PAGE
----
Tuesday, March 22, 2011

Things I Will Miss About My 5-Year-Old

Christopher will be turning six in a few weeks and I'm really, really, really going to miss him being five.  

I will miss the sweet words with r's that aren't pronounced quite right like "fuhst" (first) and "puhson" (person) and "buhd" (bird).  I videotaped Christopher reading a book with these words in it because I know pretty soon he won't say them like this anymore.  I don't ever want to forget his little voice or the way he says these little words.

I will miss the agreeable, sweet, always-smiling 5-year-old who, on the verge of his 6th birthday, is argumentative, sometimes nasty and beginning to clench his teeth in fits of anger.  I remember his brother started turning into the Incredible Hulk when he got mad...right after the six-year mark.  What the heck is it about turning six?

Up until now I've been able to call the shots and rattle him with my "don't-you-even-think-about-it" looks that stop him dead in his tracks.  Not that I had to do that very often because Christopher is my agreeable one.  He never used to argue, always did as he was asked and rarely got upset.  Now he's arguing.  A lot.  I do want my kids to be independent and I do want them to think logically for themselves, but not at the expense of my sanity for Pete's sake.  No one told me I would have to choose between sanity and independent kids.  Now I know why I used to think my mother was a little bit crazy.

I will miss five because my 5-year-old thought I knew everything.  My almost 6-year-old questions my definitions and motives.   My 5-year-old tells me to wear lip gloss because it makes me look pretty and my almost 6-year-old grunts when I dive in for a kiss.  Can't I just stop time and keep my agreeable, adoring, 5-year-old for a little while longer?  Does he really have to cross that threshold into a challenging, opinionated and very stubborn little man?

I will  miss my 5-year-old because the days of us spending all of our waking hours together is coming to an end.  He will be in school full-time in the fall and I already know what life is like when that happens.  I will get to see him for a few minutes after school and at dinner in between playing with friends, homework, sports and piano practice.  When Nicholas crossed that threshold, I still had my baby at home.  Now that my baby is crossing that threshold, I'm left to wonder where the hell the time went.

So, I want to hang onto five a little longer because it was an amazing year.  I will keep a special place in my heart for the year we had so much fun together and thoroughly enjoyed each other's company, just the two of us.  We've made the most of our time together, had some great adventures and equally terrific conversations. I'm not saying we'll never have another adventure or another great conversation after he turns six, but we'll never have the innocence and simplicity that we do right now.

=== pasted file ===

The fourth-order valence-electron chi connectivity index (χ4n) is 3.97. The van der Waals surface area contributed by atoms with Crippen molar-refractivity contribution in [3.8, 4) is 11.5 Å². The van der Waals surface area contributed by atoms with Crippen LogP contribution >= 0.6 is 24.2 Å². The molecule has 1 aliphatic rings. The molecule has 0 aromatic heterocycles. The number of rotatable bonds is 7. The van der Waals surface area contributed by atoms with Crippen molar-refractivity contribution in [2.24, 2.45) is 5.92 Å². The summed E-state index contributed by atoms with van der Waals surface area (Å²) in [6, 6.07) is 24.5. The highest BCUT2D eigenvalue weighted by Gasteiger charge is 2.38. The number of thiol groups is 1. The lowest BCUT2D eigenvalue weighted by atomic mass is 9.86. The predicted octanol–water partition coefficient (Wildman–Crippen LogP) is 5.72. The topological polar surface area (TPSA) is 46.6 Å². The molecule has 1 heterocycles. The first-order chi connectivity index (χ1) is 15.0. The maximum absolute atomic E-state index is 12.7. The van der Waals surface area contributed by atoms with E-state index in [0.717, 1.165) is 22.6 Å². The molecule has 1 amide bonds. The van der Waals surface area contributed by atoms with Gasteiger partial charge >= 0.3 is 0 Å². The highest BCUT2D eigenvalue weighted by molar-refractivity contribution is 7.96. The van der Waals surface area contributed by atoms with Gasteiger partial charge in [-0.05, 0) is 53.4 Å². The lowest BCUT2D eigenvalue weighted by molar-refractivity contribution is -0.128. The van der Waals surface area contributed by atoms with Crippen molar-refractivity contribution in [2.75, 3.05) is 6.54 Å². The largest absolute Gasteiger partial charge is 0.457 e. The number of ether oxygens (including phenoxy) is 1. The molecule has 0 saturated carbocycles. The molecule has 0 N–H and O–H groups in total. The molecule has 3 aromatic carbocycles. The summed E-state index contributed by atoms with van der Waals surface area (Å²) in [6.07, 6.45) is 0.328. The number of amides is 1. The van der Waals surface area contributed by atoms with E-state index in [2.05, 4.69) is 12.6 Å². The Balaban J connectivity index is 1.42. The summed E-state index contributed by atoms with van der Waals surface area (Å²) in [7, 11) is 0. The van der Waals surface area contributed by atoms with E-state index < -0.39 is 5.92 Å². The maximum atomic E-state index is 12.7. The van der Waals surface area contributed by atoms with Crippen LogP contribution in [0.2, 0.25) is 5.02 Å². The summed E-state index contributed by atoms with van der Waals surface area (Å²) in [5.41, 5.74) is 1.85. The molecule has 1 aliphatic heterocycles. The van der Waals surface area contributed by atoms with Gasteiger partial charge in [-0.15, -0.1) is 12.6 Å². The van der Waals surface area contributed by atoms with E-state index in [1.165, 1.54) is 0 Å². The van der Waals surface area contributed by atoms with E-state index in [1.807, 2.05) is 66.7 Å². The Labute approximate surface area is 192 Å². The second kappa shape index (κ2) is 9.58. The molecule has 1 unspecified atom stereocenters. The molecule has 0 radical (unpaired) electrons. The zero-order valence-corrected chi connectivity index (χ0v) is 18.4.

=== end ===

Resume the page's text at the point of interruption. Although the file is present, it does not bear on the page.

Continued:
When life interrupts and years go speeding by and Christopher matures even more, I will miss the simplicity of my 5-year-old the most.

Friday, March 4, 2011

Dropping Anchors

 I like her because she smiles at me and means it.  ~Anonymous

When I was younger I had a lot of friends.  My self-esteem was tied to how many people wanted to be in my company and I made the mistake of measuring my worth by the number of friendships I had.   I must be a really great person if so many people like me!  Unfortunately, I've learned over the years that not everyone I considered a friend had my best interests at heart.  People will befriend you for all different reasons, but it's important to differentiate between those who serve you well and those who don't.  Now I understand the quality of friendships matters far more than the quantity.  I've redefined my friendships several times over the years and continue to do so as I progress from one phase of my life into another.  In other words, I've dropped some anchors.

I still have a lot of friends, only now I nurture the friendships that are important to me and don't spend a whole lot of time on those that aren't.  As Dr. Phil often says, "we teach people how to treat us."  In my youth, I taught people that it was OK to be phony, narcissistic or spiteful because I based my self-worth on whether or not they liked me.  Now, I choose to be treated with dignity and respect and surround myself with like-minded people.  I never knew that I would feel better about myself with fewer friends than I ever did with more.  I'm pretty sure turning 40 had something to do with that.

I feel so bad for that younger version of me who put up with so much nonsense from people who were never that important to begin with.  I endured jealousy, half-hearted concern and selfishness in the name of so-called friendship. My younger self didn't know that her life was all about choices.  My older self knows that I don't need anyone's permission to do what's best for me.  I make better choices now. 

Do you have relationships that drain you?  Have you tried dropping the anchors?  Just look for the friends who smile at you and mean it. 

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